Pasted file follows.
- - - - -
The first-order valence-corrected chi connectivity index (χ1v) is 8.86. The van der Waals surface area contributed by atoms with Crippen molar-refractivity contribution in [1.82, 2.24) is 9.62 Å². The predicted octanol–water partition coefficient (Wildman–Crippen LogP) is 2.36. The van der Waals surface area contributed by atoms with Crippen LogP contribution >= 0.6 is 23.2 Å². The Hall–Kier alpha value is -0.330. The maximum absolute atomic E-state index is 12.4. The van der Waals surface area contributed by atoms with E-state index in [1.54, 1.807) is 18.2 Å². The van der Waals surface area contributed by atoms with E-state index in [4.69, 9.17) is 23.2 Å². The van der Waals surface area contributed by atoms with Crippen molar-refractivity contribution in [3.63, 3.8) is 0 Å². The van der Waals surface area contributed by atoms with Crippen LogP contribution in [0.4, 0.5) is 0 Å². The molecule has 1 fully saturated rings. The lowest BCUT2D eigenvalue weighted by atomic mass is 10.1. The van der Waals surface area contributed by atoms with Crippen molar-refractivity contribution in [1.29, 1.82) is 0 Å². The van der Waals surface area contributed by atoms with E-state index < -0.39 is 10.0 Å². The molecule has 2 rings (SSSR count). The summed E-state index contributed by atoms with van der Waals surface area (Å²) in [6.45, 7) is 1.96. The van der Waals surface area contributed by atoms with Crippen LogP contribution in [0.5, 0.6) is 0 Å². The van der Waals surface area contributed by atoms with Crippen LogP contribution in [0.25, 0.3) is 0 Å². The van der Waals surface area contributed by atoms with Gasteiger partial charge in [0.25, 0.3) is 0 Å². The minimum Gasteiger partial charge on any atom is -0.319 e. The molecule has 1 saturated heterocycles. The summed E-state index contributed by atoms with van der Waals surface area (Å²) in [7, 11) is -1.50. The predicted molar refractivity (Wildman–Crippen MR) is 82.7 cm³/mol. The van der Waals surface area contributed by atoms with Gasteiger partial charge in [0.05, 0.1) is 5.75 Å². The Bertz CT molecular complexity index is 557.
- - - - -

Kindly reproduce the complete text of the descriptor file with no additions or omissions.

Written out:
The first-order valence-corrected chi connectivity index (χ1v) is 8.86. The van der Waals surface area contributed by atoms with Crippen molar-refractivity contribution in [1.82, 2.24) is 9.62 Å². The predicted octanol–water partition coefficient (Wildman–Crippen LogP) is 2.36. The van der Waals surface area contributed by atoms with Crippen LogP contribution >= 0.6 is 23.2 Å². The Hall–Kier alpha value is -0.330. The maximum absolute atomic E-state index is 12.4. The van der Waals surface area contributed by atoms with E-state index in [1.54, 1.807) is 18.2 Å². The van der Waals surface area contributed by atoms with E-state index in [4.69, 9.17) is 23.2 Å². The van der Waals surface area contributed by atoms with Crippen molar-refractivity contribution in [3.63, 3.8) is 0 Å². The van der Waals surface area contributed by atoms with Crippen LogP contribution in [0.4, 0.5) is 0 Å². The molecule has 1 fully saturated rings. The lowest BCUT2D eigenvalue weighted by atomic mass is 10.1. The van der Waals surface area contributed by atoms with Crippen molar-refractivity contribution in [1.29, 1.82) is 0 Å². The van der Waals surface area contributed by atoms with E-state index < -0.39 is 10.0 Å². The molecule has 2 rings (SSSR count). The summed E-state index contributed by atoms with van der Waals surface area (Å²) in [6.45, 7) is 1.96. The van der Waals surface area contributed by atoms with Crippen LogP contribution in [0.5, 0.6) is 0 Å². The van der Waals surface area contributed by atoms with Crippen LogP contribution in [0.25, 0.3) is 0 Å². The van der Waals surface area contributed by atoms with Gasteiger partial charge in [0.25, 0.3) is 0 Å². The minimum Gasteiger partial charge on any atom is -0.319 e. The molecule has 1 saturated heterocycles. The summed E-state index contributed by atoms with van der Waals surface area (Å²) in [7, 11) is -1.50. The predicted molar refractivity (Wildman–Crippen MR) is 82.7 cm³/mol. The van der Waals surface area contributed by atoms with Gasteiger partial charge in [0.05, 0.1) is 5.75 Å². The Bertz CT molecular complexity index is 557.